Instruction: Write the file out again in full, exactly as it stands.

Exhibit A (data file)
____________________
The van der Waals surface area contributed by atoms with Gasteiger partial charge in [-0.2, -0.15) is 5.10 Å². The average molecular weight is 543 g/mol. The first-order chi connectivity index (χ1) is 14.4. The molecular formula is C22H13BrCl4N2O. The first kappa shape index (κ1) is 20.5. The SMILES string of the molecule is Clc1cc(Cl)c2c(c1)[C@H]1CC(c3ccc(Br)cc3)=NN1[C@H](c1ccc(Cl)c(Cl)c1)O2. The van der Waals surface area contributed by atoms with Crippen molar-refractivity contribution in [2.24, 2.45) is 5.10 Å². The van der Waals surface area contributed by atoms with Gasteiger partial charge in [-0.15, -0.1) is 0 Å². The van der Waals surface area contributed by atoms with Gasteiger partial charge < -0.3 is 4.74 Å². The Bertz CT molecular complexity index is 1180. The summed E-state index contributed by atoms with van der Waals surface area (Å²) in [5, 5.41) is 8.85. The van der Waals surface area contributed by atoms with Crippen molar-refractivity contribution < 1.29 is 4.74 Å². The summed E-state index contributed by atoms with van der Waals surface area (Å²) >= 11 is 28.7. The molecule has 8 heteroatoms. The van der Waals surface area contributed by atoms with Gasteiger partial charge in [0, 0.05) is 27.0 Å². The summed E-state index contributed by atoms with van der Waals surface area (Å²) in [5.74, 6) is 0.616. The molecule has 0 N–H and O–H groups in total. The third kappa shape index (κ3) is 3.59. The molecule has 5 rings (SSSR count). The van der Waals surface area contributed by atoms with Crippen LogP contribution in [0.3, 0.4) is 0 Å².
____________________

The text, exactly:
The van der Waals surface area contributed by atoms with Gasteiger partial charge in [-0.2, -0.15) is 5.10 Å². The average molecular weight is 543 g/mol. The first-order chi connectivity index (χ1) is 14.4. The molecular formula is C22H13BrCl4N2O. The first kappa shape index (κ1) is 20.5. The SMILES string of the molecule is Clc1cc(Cl)c2c(c1)[C@H]1CC(c3ccc(Br)cc3)=NN1[C@H](c1ccc(Cl)c(Cl)c1)O2. The van der Waals surface area contributed by atoms with Crippen molar-refractivity contribution in [2.24, 2.45) is 5.10 Å². The van der Waals surface area contributed by atoms with Gasteiger partial charge in [-0.15, -0.1) is 0 Å². The van der Waals surface area contributed by atoms with Gasteiger partial charge < -0.3 is 4.74 Å². The Bertz CT molecular complexity index is 1180. The summed E-state index contributed by atoms with van der Waals surface area (Å²) in [5, 5.41) is 8.85. The van der Waals surface area contributed by atoms with Crippen molar-refractivity contribution < 1.29 is 4.74 Å². The summed E-state index contributed by atoms with van der Waals surface area (Å²) >= 11 is 28.7. The molecule has 8 heteroatoms. The van der Waals surface area contributed by atoms with Gasteiger partial charge in [0, 0.05) is 27.0 Å². The summed E-state index contributed by atoms with van der Waals surface area (Å²) in [5.74, 6) is 0.616. The molecule has 0 N–H and O–H groups in total. The third kappa shape index (κ3) is 3.59. The molecule has 5 rings (SSSR count). The van der Waals surface area contributed by atoms with Crippen LogP contribution in [0.3, 0.4) is 0 Å².